As a technology, predictive analytics has existed for years, but adoption has not been widespread among businesses. In our recent benchmark research on business analytics among more than 2,600 organizations, predictive analytics ranked only 10th among technologies they use to generate analytics, and only one in eight of those companies use it.
As a technology, predictive analytics has existed for years, but adoption has not been widespread among businesses. In our recent benchmark research on business analytics among more than 2,600 organizations, predictive analytics ranked only 10th among technologies they use to generate analytics, and only one in eight of those companies use it. Predictive analytics has been costly to acquire, and while enterprises in a few vertical industries and specific lines of business have been willing to invest large sums in it, they constitute only a fraction of the organizations that could benefit from them. Ventana Research has just completed a benchmark research project to learn about how the organizations that have adopted predictive analytics are using it and to acquire real-world information about their levels of maturity, trends and best practices. In this post I want to share some of the key findings from our research.
As I have noted, varieties of predictive analytics are on the rise. The huge volumes of data that organizations accumulate are driving some of this interest. Our Hadoop research highlights the intersection of this big data and predictive analytics: More than two-thirds (69%) of Hadoop users perform advanced analytics such as data mining. Regardless of the reasons for the rise, our new research confirms the importance of predictive analytics. Participants overwhelmingly reported that these capabilities are important or very important to their organization (86%) and that they plan to deploy more predictive analytics (94%). One reason for the importance assigned to predictive analytics is that most organizations apply it to core functions that produce revenue. Marketing and sales are the most common of those. The top five sources of data tapped for predictive analytics also relate directly to revenue: customer, marketing, product, sales and financial.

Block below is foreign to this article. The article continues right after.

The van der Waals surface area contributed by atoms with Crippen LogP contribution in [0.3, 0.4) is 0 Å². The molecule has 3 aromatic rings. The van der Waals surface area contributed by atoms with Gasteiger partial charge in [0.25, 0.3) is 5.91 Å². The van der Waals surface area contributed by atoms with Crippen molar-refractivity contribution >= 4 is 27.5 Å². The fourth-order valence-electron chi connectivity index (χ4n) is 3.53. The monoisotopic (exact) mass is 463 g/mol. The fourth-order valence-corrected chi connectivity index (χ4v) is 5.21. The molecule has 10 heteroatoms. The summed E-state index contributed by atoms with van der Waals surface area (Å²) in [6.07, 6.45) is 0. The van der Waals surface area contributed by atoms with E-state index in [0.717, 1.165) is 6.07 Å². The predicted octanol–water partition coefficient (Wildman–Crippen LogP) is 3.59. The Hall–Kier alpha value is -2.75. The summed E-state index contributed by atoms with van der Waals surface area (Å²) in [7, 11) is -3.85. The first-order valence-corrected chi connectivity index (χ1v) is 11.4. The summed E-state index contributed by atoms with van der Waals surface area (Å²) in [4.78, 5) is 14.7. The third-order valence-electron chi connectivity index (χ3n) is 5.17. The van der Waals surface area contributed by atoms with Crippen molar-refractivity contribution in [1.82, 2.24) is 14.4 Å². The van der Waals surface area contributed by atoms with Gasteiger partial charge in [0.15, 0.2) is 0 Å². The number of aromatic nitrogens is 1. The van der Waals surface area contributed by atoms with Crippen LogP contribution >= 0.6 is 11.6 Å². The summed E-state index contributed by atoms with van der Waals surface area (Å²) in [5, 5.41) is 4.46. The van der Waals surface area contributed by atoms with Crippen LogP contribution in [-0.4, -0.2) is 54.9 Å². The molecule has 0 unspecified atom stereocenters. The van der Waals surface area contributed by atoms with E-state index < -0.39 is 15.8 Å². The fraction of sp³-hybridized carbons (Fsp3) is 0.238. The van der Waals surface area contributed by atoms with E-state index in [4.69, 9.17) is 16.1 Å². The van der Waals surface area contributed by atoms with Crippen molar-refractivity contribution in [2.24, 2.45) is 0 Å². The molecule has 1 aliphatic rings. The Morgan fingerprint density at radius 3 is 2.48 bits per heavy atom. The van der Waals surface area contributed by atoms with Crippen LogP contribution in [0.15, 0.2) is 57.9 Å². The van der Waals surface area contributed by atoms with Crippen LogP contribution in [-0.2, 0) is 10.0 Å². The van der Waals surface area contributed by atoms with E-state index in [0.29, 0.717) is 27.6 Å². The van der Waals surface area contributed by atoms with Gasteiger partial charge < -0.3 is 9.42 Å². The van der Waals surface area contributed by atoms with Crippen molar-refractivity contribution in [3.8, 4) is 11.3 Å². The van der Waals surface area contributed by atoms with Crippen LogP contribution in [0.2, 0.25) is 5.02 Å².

Although participants are using predictive analytics for important purposes and are generally positive about the experience, they do not minimize its complexities. While now usable by more types of people, this technology still requires special skills to design and deploy, and in half of organizations the users of it don’t have them. Having worked for two different vendors in the predictive analytics space, I personally can testify that the mathematics of it requires special training. Our research bears this out. For example, 58 percent don’t understand the mathematics required. Although not a math major, I had always been analytically oriented, but to get involved in predictive analytics I had to learn new concepts or new ways to apply concepts I knew.
Organizations can overcome these issues with training and support. Unfortunately, most are not doing an adequate job in these areas. Not half (44%) said their training in predictive analytics concepts and techniques is adequate, and fewer than one-fourth (24%) provide adequate help desk resources. These are important places to invest because organizations that do an adequate job in these two areas have the highest levels of satisfaction with their use of predictive analytics; 89% of them are satisfied vs. 66% overall. But we note that product training is not the most important type. That also correlated to higher levels of satisfaction, but training in concepts and the application of those concepts to business problems showed stronger correlation.
Timeliness of results also has an impact on satisfaction. Organizations that use real-time scoring of records occasionally or regularly are more satisfied than those that use real-time scoring infrequently or not at all. Our research also shows that organizations need to update their models more frequently. Almost four in 10 update their models quarterly or less frequently, and they are less satisfied with their predictive analytics projects than those who update more frequently. In some ways model updates represent the “last mile” of the predictive analytics process. To be fully effective, organizations need to build predictive analytics into ongoing business processes so the results can be used in real time. Using models that aren’t up to date undermines the whole effort.
Thanks to our sponsors, IBM and Alpine Data Labs, for helping to make this research available. And thanks to our media sponsors, Information Management, KD Nuggets and TechTarget, for helping in gaining participants and promoting the research and educating the market. I encourage you to explore these results in more detail to help ensure your organization maximizes the value of its predictive analytics efforts.
David Menninger – VP & Research Director